While Iraqis have cast election ballots, it could be quite some time before a new government is chosen, and even then it might not be what the people of the country are actually seeking, says former Rep. Pete Hoekstra.
On Tuesday, Iraq held its first parliamentary elections since U.S. troops withdrew from the country at the end of 2011. More than 22 million voters are eligible to vote and will look to choose 328 lawmakers out of more than 9,000 candidates.
But Hoekstra, a Michigan Republican and former chairman of the House Intelligence Committee, told J.D. Hayworth on "America's Forum" on Newsmax TV that the structure of Iraq's government remains dysfunctional and the country is likely months from having its chosen leaders in place.
"I think the results we could maybe almost start talking about them today," Hoekstra said Wednesday. "The results are there's not going to be a clear-cut victor, victory.
"[Prime Minister Nouri] al-Maliki, you know he's not going to get enough seats in parliament, and then the real question begins, how long will negotiations take before there's a new government in place?
"There're estimates this could take up to a year before the parliamentarians actually agree on a new leader, so we're going to face an election today, but probably 12 months of indecision."
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Hoekstra says the root of the problem is that since the U.S. ousted Saddam Hussein in 2003, the ruling power has been distributed along communal, ethnic and tribal lines, and to date, sectarian strife among Shiites, Sunni Arabs and Sunni Kurds remains.
"When we pulled out of Iraq, there was no residual U.S. troop presence, there was no intelligence in this Iraqi government," Hoekstra said. "This Iraqi military and police force, they were not ready to maintain stability in Iraq, so what you had last year was close to 9,000 Iraqis killed in sectarian violence. This year they're running on a pace to match those numbers again.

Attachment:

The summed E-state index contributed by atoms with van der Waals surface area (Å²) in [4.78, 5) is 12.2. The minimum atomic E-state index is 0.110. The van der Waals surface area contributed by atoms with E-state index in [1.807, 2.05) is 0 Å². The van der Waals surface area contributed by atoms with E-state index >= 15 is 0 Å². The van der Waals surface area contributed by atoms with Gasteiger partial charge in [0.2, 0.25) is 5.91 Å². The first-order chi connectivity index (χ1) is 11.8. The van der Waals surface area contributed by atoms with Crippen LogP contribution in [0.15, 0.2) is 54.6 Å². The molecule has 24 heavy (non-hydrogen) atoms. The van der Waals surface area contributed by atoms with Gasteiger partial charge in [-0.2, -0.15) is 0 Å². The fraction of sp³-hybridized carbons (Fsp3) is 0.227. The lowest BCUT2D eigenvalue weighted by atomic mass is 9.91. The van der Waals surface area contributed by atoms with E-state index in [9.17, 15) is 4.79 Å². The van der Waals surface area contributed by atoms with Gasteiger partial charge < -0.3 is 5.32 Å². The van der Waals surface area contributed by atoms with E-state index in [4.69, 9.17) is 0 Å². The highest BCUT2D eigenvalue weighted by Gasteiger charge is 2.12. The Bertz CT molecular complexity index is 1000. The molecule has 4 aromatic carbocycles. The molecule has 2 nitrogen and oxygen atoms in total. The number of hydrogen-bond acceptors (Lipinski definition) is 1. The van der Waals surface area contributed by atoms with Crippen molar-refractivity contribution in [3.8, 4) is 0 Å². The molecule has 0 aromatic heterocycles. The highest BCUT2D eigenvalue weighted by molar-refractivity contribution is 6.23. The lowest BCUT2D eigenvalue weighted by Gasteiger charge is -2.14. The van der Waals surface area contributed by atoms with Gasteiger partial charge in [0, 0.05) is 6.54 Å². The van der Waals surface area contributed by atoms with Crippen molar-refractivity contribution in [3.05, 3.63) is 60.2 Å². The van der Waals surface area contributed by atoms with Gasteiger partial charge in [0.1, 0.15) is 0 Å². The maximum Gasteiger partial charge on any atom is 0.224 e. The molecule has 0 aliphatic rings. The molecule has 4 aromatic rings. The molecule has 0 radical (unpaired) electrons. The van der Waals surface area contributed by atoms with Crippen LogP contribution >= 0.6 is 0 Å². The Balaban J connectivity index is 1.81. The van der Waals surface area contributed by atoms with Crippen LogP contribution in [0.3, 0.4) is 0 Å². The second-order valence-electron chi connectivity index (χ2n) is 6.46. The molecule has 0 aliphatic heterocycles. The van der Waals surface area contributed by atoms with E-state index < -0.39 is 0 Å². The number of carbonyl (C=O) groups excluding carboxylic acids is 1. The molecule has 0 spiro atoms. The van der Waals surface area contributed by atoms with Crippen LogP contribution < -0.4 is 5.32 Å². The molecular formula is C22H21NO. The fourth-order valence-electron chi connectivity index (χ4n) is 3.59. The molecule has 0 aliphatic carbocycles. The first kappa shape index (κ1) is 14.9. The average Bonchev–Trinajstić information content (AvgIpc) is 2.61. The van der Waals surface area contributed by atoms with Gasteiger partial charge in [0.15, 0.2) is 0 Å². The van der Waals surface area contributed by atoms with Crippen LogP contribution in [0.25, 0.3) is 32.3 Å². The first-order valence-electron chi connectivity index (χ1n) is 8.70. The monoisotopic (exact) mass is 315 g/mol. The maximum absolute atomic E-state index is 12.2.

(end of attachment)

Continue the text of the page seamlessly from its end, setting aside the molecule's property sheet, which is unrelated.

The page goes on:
"You've got parts of the country right now, Fallujah, Ramadi, they were overtaken by al-Qaida-linked units four months ago. The government's been trying to get them out of those cities for four months, they've been unsuccessful, so there's many parts of Sunni territory in Iraq that won't even vote.
"Then you've talked about Sunnis and Shias, and then you've also got the split, you know, in the northern part of Iraq, where you've got the Kurds, so it's a very ugly position right now. Throw in one more ingredient, [which is,] what's happening to the religious minorities?
"A city like Baghdad that used to be a very diverse, international city with Shias, Sunnis and Christians all living there together, it's now a Shia city. There used to be 600,000-700,000 Christians in Baghdad, most of them are now gone. You know Christians are being persecuted throughout that country."
While Hoekstra does not think the country wants to fall back under the rule of a dictator like Hussein, ultimately it may be seeking an authoritarian figure that won't emerge from a democratic election process, such as the current one.
"People want stability, they want security," Hoekstra said. "How are they going to get it? They believe that they're going to get it through another strongman, another dominant political figure who actually will diminish the opportunity for democracy and representative government. Consolidate power and use that power to bring security back into Iraq."
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